Even outside of pregnancy, your vagina operates as its own ecosystem, where natural microbes consistently uphold balance. When the balance is off, it is usually from an external influence and you might experience uncomfortable conditions such as yeast infections. Imbalance can be caused by sexual intercourse, menstruation, and vaginitis. While such imbalance is bothersome on its own, it could actually cause serious problems if it comes on during pregnancy. Specifically, bacterial vaginosis has been proven to cause preterm labor, which can lead to many other serious issues.

Bacterial vaginosis is an imbalance of the naturally occurring bacteria in the vagina, called flora. The cause of bacterial vaginosis is not entirely certain, but multiple sex partners and douching have both been associated with it. It is also the most common vaginal infection in women.

Studies show that women with bacterial vaginosis are more likely to deliver their babies early, or to deliver babies with a low birth weight. The most effective way to prevent this is to be tested for vaginosis, or any vaginal pH imbalance, as early on in the pregnancy as possible, if not before. Women who start treatment before 20 weeks gestation tend to prevent the preterm birth, while women who diagnose it later than that cannot alter the effects with treatment. Treatment could include antibiotics, or clindamycin, which has proven to be the most effective in delaying delivery time. Preterm delivery can have countless negative side effects, including learning disabilities throughout the child’s life.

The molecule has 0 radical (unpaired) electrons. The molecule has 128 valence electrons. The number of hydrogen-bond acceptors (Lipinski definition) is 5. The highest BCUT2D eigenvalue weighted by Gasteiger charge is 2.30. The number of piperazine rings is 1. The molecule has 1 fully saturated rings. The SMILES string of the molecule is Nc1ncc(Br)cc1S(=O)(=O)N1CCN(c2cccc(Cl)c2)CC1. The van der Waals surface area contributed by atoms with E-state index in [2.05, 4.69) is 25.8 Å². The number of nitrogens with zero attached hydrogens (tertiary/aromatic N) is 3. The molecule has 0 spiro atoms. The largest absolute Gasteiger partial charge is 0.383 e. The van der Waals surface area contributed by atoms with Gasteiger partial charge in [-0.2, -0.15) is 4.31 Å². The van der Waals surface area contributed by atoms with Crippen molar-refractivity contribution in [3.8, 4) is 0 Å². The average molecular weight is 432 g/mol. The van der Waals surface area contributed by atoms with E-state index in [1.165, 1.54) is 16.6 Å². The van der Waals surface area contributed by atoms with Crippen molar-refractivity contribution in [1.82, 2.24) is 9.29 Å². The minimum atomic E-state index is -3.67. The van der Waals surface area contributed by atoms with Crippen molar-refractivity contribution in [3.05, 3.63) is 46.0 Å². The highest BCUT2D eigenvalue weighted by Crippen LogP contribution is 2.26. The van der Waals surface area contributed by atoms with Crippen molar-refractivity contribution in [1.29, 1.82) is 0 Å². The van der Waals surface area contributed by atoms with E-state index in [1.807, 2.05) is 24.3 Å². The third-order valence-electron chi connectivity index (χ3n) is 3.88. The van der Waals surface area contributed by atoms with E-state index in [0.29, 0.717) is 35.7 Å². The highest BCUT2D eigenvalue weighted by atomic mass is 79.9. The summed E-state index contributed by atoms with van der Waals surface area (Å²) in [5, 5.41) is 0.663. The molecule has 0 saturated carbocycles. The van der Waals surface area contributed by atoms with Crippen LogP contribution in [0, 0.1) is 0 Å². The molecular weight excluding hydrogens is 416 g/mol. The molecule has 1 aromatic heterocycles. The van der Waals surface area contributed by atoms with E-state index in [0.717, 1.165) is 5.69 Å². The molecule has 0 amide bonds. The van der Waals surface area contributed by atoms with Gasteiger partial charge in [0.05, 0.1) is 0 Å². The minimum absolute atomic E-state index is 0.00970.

Clearly, ensuring that you have a proper microbial balance in your vagina prior to and throughout pregnancy is important. While some pregnancy conditions that have negative side effects on a child are difficult and costly to treat, bacterial vaginosis is not so. Treating it early could save your child from numerous lifelong problems.

Source:
GG Donders et al: Predictive Value for Preterm Birth of Abnormal Vaginal Flora, Bacterial Vaginosis and Aerobic Vaginitis During the First Trimester of Pregnancy. International Journal of Obstetrics and Gynaecology Volume 116 Issue 10 pp. 1315-1324 September 2009